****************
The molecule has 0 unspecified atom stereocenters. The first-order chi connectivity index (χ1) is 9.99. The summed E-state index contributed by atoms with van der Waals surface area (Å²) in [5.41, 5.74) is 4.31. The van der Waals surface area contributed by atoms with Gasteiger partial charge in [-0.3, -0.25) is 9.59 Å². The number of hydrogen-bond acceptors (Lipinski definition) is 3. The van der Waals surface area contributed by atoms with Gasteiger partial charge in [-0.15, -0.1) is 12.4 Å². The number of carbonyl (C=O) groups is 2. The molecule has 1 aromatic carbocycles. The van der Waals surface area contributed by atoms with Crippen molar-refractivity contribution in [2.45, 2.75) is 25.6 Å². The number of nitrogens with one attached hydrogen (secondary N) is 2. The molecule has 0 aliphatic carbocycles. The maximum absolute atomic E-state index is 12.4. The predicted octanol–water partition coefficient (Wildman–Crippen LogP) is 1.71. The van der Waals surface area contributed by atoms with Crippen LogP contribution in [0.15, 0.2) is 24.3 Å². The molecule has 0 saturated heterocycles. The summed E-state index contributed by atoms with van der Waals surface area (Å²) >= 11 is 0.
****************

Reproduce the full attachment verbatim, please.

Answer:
The molecule has 0 unspecified atom stereocenters. The first-order chi connectivity index (χ1) is 9.99. The summed E-state index contributed by atoms with van der Waals surface area (Å²) in [5.41, 5.74) is 4.31. The van der Waals surface area contributed by atoms with Gasteiger partial charge in [-0.3, -0.25) is 9.59 Å². The number of hydrogen-bond acceptors (Lipinski definition) is 3. The van der Waals surface area contributed by atoms with Gasteiger partial charge in [-0.15, -0.1) is 12.4 Å². The number of carbonyl (C=O) groups is 2. The molecule has 1 aromatic carbocycles. The van der Waals surface area contributed by atoms with Crippen molar-refractivity contribution in [2.45, 2.75) is 25.6 Å². The number of nitrogens with one attached hydrogen (secondary N) is 2. The molecule has 0 aliphatic carbocycles. The maximum absolute atomic E-state index is 12.4. The predicted octanol–water partition coefficient (Wildman–Crippen LogP) is 1.71. The van der Waals surface area contributed by atoms with Crippen LogP contribution in [0.15, 0.2) is 24.3 Å². The molecule has 0 saturated heterocycles. The summed E-state index contributed by atoms with van der Waals surface area (Å²) >= 11 is 0.